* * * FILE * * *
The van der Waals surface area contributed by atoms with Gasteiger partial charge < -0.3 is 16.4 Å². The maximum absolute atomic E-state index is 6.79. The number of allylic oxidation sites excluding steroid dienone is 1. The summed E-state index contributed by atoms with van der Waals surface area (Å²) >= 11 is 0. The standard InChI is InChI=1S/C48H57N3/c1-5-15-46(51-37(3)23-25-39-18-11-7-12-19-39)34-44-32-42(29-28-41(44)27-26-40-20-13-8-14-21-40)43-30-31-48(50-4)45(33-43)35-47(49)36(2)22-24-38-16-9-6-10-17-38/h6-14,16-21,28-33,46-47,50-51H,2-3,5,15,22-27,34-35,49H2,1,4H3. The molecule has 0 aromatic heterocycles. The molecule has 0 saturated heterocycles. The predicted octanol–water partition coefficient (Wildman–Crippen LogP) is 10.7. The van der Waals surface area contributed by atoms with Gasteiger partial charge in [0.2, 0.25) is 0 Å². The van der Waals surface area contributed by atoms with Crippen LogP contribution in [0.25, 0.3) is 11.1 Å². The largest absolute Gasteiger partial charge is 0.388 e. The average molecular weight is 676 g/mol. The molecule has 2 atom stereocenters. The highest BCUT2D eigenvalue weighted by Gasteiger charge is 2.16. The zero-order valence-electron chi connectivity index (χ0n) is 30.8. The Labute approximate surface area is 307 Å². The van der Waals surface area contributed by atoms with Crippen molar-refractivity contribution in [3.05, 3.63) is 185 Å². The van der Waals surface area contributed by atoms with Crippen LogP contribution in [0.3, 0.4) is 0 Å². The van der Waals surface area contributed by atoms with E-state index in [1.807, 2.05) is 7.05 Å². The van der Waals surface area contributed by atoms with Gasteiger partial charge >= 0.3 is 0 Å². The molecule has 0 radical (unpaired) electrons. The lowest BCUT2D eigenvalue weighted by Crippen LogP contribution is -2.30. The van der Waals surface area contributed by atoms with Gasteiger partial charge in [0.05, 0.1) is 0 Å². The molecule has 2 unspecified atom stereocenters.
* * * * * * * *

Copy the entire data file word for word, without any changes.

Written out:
The van der Waals surface area contributed by atoms with Gasteiger partial charge < -0.3 is 16.4 Å². The maximum absolute atomic E-state index is 6.79. The number of allylic oxidation sites excluding steroid dienone is 1. The summed E-state index contributed by atoms with van der Waals surface area (Å²) >= 11 is 0. The standard InChI is InChI=1S/C48H57N3/c1-5-15-46(51-37(3)23-25-39-18-11-7-12-19-39)34-44-32-42(29-28-41(44)27-26-40-20-13-8-14-21-40)43-30-31-48(50-4)45(33-43)35-47(49)36(2)22-24-38-16-9-6-10-17-38/h6-14,16-21,28-33,46-47,50-51H,2-3,5,15,22-27,34-35,49H2,1,4H3. The molecule has 0 aromatic heterocycles. The molecule has 0 saturated heterocycles. The predicted octanol–water partition coefficient (Wildman–Crippen LogP) is 10.7. The van der Waals surface area contributed by atoms with Gasteiger partial charge in [0.2, 0.25) is 0 Å². The van der Waals surface area contributed by atoms with Crippen LogP contribution in [0.25, 0.3) is 11.1 Å². The largest absolute Gasteiger partial charge is 0.388 e. The average molecular weight is 676 g/mol. The molecule has 2 atom stereocenters. The highest BCUT2D eigenvalue weighted by Gasteiger charge is 2.16. The zero-order valence-electron chi connectivity index (χ0n) is 30.8. The Labute approximate surface area is 307 Å². The van der Waals surface area contributed by atoms with Crippen molar-refractivity contribution in [3.05, 3.63) is 185 Å². The van der Waals surface area contributed by atoms with Crippen LogP contribution in [0.3, 0.4) is 0 Å². The van der Waals surface area contributed by atoms with E-state index in [1.807, 2.05) is 7.05 Å². The van der Waals surface area contributed by atoms with Gasteiger partial charge >= 0.3 is 0 Å². The molecule has 0 radical (unpaired) electrons. The lowest BCUT2D eigenvalue weighted by Crippen LogP contribution is -2.30. The van der Waals surface area contributed by atoms with Gasteiger partial charge in [0.05, 0.1) is 0 Å². The molecule has 2 unspecified atom stereocenters.